A recent University of Michigan survey found that less than 50% of patients were able to answer basic questions about their condition, let alone its treatment. A 2004 Institute of Medicine report summarizes the finding of over 300 studies demonstrating that most people do not understand health information that is intended for them. An analysis conducted by the Department of Health and Human Services found that only 12% of Americans have proficient health literacy (they could, for example, calculate the cost of an employee's annual health insurance costs using a table). Just over half of Americans -- 53% -- have intermediate health literacy; these Americans can read prescription instructions and determine what time to take medication. More than one third of American adults (77 million people) have basic or below basic health literacy and would have difficulty understanding prescription instructions or following a child immunization schedule.
A study of almost 3,000 people found that most assumed drugs on the market were safer than they are, mistakenly believing that the FDA only approves drugs that are extremely effective or without serious side effects. The study also found that even when explicitly told to ask for a drug with a longer safety record, half of the participants chose the newest drug anyway.
Some argue that publishing patient outcome statistics for all hospitals would lead to better-informed consumers. But studies consistently show that hospital ratings are often misleading. Hospital "report cards" on mortality rates include all inpatient deaths, even though only one of every 20 hospital deaths is preventable to start with. Mortality rates often ignore things like the age of patients, the complexity of their health problems, and how many of those who die had "do not resuscitate" orders. And ironically, the best hospitals with the most talented doctors are likely to have the most deaths simply because they receive the most challenging cases.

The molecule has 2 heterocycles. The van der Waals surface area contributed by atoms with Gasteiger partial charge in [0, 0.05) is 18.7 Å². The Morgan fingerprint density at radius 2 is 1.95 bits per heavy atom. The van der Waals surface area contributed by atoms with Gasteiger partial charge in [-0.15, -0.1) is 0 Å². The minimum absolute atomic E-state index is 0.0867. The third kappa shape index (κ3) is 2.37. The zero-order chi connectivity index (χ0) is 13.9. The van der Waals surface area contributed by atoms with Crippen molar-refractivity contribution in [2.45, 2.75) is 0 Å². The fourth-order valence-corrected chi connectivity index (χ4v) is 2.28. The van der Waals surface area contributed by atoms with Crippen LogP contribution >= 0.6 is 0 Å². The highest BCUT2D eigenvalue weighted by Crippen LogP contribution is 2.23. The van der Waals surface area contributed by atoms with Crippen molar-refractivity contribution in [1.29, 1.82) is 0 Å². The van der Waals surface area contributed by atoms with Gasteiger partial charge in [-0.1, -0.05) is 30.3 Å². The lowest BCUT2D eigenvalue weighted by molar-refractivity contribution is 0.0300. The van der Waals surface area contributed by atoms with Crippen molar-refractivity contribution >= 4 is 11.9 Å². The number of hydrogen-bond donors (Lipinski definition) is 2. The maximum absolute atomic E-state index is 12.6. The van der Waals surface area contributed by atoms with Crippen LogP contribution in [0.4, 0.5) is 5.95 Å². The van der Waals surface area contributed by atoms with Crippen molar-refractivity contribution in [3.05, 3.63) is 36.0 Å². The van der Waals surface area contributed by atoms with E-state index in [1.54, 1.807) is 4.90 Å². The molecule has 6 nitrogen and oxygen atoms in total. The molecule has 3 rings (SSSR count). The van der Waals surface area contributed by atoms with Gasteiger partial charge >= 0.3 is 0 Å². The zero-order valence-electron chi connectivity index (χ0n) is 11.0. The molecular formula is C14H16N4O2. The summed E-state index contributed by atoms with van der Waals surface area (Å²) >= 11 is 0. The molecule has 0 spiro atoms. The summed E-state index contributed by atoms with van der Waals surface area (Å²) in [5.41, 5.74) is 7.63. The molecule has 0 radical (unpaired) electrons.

One may argue that the proposed competition is mainly among insurers and not particular hospitals or physicians. However, insurance plans differ in the medications, procedures (especially MRIs), and specialists they cover. Hence judgment by those who purchase them demands a capacity to evaluate the relative safety and effectiveness of various medical interventions.
In short, calling for more competition in health care may gain a presidential candidate some votes, but it cannot be relied upon to make for a higher quality and lower cost health care system. Patients will have to rely on physicians they trust for guidance -- and second opinions from other physicians -- and on guidance provided by not-for-profit hospitals, especially those like Mayo where the doctors are salaried and hence their income is not affected by how many procedures they carry out or how many patients they rush to see.
Congress has a role to play by ensuring that the incentives created by Medicare and Medicaid foster good care, and that fraud and abuse are curbed by increasing the number and authority of federal accountants and by ensuring there are stiff penalties for those caught cheating. None of these sources can provide an ideal system but all -- especially in combination -- will do better than competition, which presumes that patients act like regular consumers.
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The opinions expressed in this commentary are solely those of Amitai Etzioni.